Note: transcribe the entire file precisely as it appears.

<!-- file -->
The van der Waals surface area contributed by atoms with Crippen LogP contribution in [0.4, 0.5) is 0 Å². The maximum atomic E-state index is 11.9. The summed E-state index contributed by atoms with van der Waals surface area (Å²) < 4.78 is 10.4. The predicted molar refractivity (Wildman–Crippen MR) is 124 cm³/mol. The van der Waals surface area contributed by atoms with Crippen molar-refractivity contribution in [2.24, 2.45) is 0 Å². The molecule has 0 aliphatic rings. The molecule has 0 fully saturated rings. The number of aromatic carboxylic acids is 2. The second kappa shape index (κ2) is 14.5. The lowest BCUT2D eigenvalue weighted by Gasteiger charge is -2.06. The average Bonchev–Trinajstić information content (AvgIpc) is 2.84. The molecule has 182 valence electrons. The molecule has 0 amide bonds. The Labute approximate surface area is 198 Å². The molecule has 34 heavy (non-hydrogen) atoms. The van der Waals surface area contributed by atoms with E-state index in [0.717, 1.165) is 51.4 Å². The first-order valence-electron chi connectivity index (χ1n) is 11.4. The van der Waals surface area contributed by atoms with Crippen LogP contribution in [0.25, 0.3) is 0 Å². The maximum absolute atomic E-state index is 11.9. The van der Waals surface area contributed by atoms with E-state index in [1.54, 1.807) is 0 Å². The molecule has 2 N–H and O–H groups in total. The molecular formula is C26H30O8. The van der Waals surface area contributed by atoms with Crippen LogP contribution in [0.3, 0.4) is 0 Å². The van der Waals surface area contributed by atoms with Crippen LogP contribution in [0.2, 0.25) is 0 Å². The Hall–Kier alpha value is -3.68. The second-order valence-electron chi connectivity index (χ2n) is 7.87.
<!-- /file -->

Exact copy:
The van der Waals surface area contributed by atoms with Crippen LogP contribution in [0.4, 0.5) is 0 Å². The maximum atomic E-state index is 11.9. The summed E-state index contributed by atoms with van der Waals surface area (Å²) < 4.78 is 10.4. The predicted molar refractivity (Wildman–Crippen MR) is 124 cm³/mol. The van der Waals surface area contributed by atoms with Crippen molar-refractivity contribution in [2.24, 2.45) is 0 Å². The molecule has 0 aliphatic rings. The molecule has 0 fully saturated rings. The number of aromatic carboxylic acids is 2. The second kappa shape index (κ2) is 14.5. The lowest BCUT2D eigenvalue weighted by Gasteiger charge is -2.06. The average Bonchev–Trinajstić information content (AvgIpc) is 2.84. The molecule has 182 valence electrons. The molecule has 0 amide bonds. The Labute approximate surface area is 198 Å². The molecule has 34 heavy (non-hydrogen) atoms. The van der Waals surface area contributed by atoms with E-state index in [0.717, 1.165) is 51.4 Å². The first-order valence-electron chi connectivity index (χ1n) is 11.4. The van der Waals surface area contributed by atoms with Crippen LogP contribution in [0.25, 0.3) is 0 Å². The maximum absolute atomic E-state index is 11.9. The van der Waals surface area contributed by atoms with E-state index in [1.54, 1.807) is 0 Å². The molecule has 2 N–H and O–H groups in total. The molecular formula is C26H30O8. The van der Waals surface area contributed by atoms with Crippen LogP contribution in [0.3, 0.4) is 0 Å². The van der Waals surface area contributed by atoms with Crippen LogP contribution in [0.2, 0.25) is 0 Å². The Hall–Kier alpha value is -3.68. The second-order valence-electron chi connectivity index (χ2n) is 7.87.